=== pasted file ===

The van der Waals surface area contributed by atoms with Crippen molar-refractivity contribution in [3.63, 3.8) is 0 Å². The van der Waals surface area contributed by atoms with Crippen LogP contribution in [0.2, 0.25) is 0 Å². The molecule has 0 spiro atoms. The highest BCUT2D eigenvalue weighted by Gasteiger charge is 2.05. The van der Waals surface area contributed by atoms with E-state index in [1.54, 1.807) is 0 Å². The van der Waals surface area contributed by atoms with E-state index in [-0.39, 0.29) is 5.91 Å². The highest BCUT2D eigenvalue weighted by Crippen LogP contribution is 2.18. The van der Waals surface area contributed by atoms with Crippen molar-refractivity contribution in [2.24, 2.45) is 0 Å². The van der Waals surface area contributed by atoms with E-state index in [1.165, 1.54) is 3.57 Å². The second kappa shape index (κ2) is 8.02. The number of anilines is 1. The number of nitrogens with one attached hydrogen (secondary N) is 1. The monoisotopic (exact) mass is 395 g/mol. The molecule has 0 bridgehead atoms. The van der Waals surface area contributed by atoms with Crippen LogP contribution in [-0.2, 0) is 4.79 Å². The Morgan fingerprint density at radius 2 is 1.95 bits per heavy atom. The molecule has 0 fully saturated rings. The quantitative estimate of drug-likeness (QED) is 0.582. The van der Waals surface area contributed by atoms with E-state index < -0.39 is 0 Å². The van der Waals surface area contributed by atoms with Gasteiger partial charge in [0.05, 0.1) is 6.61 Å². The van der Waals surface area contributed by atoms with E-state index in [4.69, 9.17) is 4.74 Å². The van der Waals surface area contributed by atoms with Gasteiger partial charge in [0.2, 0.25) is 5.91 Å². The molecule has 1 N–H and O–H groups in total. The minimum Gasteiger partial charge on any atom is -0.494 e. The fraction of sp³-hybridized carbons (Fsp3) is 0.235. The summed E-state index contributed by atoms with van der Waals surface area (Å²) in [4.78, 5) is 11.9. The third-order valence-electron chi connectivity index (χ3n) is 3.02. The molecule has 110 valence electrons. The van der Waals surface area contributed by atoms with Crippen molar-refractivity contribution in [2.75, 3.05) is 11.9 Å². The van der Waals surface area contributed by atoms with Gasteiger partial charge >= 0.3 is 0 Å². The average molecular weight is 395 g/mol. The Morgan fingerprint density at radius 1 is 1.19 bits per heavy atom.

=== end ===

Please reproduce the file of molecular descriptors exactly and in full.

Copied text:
The van der Waals surface area contributed by atoms with Crippen molar-refractivity contribution in [3.63, 3.8) is 0 Å². The van der Waals surface area contributed by atoms with Crippen LogP contribution in [0.2, 0.25) is 0 Å². The molecule has 0 spiro atoms. The highest BCUT2D eigenvalue weighted by Gasteiger charge is 2.05. The van der Waals surface area contributed by atoms with E-state index in [1.54, 1.807) is 0 Å². The van der Waals surface area contributed by atoms with E-state index in [-0.39, 0.29) is 5.91 Å². The highest BCUT2D eigenvalue weighted by Crippen LogP contribution is 2.18. The van der Waals surface area contributed by atoms with Crippen molar-refractivity contribution in [2.24, 2.45) is 0 Å². The van der Waals surface area contributed by atoms with E-state index in [1.165, 1.54) is 3.57 Å². The second kappa shape index (κ2) is 8.02. The number of anilines is 1. The number of nitrogens with one attached hydrogen (secondary N) is 1. The monoisotopic (exact) mass is 395 g/mol. The molecule has 0 bridgehead atoms. The van der Waals surface area contributed by atoms with Crippen LogP contribution in [-0.2, 0) is 4.79 Å². The Morgan fingerprint density at radius 2 is 1.95 bits per heavy atom. The molecule has 0 fully saturated rings. The quantitative estimate of drug-likeness (QED) is 0.582. The van der Waals surface area contributed by atoms with E-state index < -0.39 is 0 Å². The van der Waals surface area contributed by atoms with Gasteiger partial charge in [0.05, 0.1) is 6.61 Å². The van der Waals surface area contributed by atoms with E-state index in [4.69, 9.17) is 4.74 Å². The van der Waals surface area contributed by atoms with Gasteiger partial charge in [0.2, 0.25) is 5.91 Å². The molecule has 1 N–H and O–H groups in total. The minimum Gasteiger partial charge on any atom is -0.494 e. The fraction of sp³-hybridized carbons (Fsp3) is 0.235. The summed E-state index contributed by atoms with van der Waals surface area (Å²) in [4.78, 5) is 11.9. The third-order valence-electron chi connectivity index (χ3n) is 3.02. The molecule has 110 valence electrons. The van der Waals surface area contributed by atoms with Crippen molar-refractivity contribution in [2.75, 3.05) is 11.9 Å². The van der Waals surface area contributed by atoms with Gasteiger partial charge >= 0.3 is 0 Å². The average molecular weight is 395 g/mol. The Morgan fingerprint density at radius 1 is 1.19 bits per heavy atom.